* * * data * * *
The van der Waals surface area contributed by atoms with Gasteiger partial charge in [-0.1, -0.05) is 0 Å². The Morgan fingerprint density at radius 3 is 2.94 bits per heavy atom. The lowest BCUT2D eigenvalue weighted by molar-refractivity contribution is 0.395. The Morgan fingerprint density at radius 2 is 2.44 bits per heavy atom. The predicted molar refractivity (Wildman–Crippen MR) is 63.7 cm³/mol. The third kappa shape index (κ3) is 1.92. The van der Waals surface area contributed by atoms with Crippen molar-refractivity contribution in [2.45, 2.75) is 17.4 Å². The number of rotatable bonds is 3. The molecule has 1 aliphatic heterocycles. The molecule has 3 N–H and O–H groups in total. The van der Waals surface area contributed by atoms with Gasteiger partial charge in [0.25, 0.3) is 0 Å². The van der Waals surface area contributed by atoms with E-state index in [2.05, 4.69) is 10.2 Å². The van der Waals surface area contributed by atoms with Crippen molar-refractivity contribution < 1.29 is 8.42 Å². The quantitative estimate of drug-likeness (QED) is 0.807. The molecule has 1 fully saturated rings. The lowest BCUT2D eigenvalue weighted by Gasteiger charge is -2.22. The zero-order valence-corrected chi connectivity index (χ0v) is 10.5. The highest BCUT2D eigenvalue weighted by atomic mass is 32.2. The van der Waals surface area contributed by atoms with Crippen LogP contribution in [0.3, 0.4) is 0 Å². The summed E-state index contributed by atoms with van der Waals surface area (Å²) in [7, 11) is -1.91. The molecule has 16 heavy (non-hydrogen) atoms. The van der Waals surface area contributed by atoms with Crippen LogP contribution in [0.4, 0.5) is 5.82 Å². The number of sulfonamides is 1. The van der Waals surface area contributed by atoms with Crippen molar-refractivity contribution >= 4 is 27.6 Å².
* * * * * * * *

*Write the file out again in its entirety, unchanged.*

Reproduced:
The van der Waals surface area contributed by atoms with Gasteiger partial charge in [-0.1, -0.05) is 0 Å². The Morgan fingerprint density at radius 3 is 2.94 bits per heavy atom. The lowest BCUT2D eigenvalue weighted by molar-refractivity contribution is 0.395. The Morgan fingerprint density at radius 2 is 2.44 bits per heavy atom. The predicted molar refractivity (Wildman–Crippen MR) is 63.7 cm³/mol. The third kappa shape index (κ3) is 1.92. The van der Waals surface area contributed by atoms with Crippen molar-refractivity contribution in [2.45, 2.75) is 17.4 Å². The number of rotatable bonds is 3. The molecule has 1 aliphatic heterocycles. The molecule has 3 N–H and O–H groups in total. The van der Waals surface area contributed by atoms with Gasteiger partial charge in [0.25, 0.3) is 0 Å². The van der Waals surface area contributed by atoms with E-state index in [2.05, 4.69) is 10.2 Å². The van der Waals surface area contributed by atoms with Crippen molar-refractivity contribution < 1.29 is 8.42 Å². The quantitative estimate of drug-likeness (QED) is 0.807. The molecule has 1 fully saturated rings. The lowest BCUT2D eigenvalue weighted by Gasteiger charge is -2.22. The zero-order valence-corrected chi connectivity index (χ0v) is 10.5. The highest BCUT2D eigenvalue weighted by atomic mass is 32.2. The van der Waals surface area contributed by atoms with Crippen LogP contribution in [0.3, 0.4) is 0 Å². The summed E-state index contributed by atoms with van der Waals surface area (Å²) in [7, 11) is -1.91. The molecule has 16 heavy (non-hydrogen) atoms. The van der Waals surface area contributed by atoms with Crippen LogP contribution in [0.4, 0.5) is 5.82 Å². The number of sulfonamides is 1. The van der Waals surface area contributed by atoms with Crippen molar-refractivity contribution >= 4 is 27.6 Å².